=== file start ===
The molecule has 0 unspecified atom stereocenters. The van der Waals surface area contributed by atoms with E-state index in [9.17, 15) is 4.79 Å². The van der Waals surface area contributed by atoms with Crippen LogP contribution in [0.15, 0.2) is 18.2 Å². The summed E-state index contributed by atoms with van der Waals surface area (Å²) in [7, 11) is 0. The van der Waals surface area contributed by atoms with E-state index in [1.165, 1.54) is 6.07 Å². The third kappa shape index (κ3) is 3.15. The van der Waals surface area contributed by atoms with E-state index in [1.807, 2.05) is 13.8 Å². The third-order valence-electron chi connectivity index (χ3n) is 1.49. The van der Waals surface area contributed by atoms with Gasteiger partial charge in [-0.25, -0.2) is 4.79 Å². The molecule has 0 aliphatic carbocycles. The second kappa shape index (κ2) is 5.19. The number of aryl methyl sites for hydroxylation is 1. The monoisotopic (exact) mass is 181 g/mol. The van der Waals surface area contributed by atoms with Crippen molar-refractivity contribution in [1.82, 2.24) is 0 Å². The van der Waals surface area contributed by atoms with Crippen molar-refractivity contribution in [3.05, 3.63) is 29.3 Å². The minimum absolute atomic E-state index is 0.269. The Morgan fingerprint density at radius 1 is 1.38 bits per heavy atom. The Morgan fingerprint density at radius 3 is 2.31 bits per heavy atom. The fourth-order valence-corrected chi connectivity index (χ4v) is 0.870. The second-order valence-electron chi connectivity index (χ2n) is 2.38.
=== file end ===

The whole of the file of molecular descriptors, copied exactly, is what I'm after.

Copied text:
The molecule has 0 unspecified atom stereocenters. The van der Waals surface area contributed by atoms with E-state index in [9.17, 15) is 4.79 Å². The van der Waals surface area contributed by atoms with Crippen LogP contribution in [0.15, 0.2) is 18.2 Å². The summed E-state index contributed by atoms with van der Waals surface area (Å²) in [7, 11) is 0. The van der Waals surface area contributed by atoms with E-state index in [1.165, 1.54) is 6.07 Å². The third kappa shape index (κ3) is 3.15. The van der Waals surface area contributed by atoms with E-state index in [1.807, 2.05) is 13.8 Å². The third-order valence-electron chi connectivity index (χ3n) is 1.49. The van der Waals surface area contributed by atoms with Gasteiger partial charge in [-0.25, -0.2) is 4.79 Å². The molecule has 0 aliphatic carbocycles. The second kappa shape index (κ2) is 5.19. The number of aryl methyl sites for hydroxylation is 1. The monoisotopic (exact) mass is 181 g/mol. The van der Waals surface area contributed by atoms with Crippen molar-refractivity contribution in [1.82, 2.24) is 0 Å². The van der Waals surface area contributed by atoms with Crippen molar-refractivity contribution in [3.05, 3.63) is 29.3 Å². The minimum absolute atomic E-state index is 0.269. The Morgan fingerprint density at radius 1 is 1.38 bits per heavy atom. The Morgan fingerprint density at radius 3 is 2.31 bits per heavy atom. The fourth-order valence-corrected chi connectivity index (χ4v) is 0.870. The second-order valence-electron chi connectivity index (χ2n) is 2.38.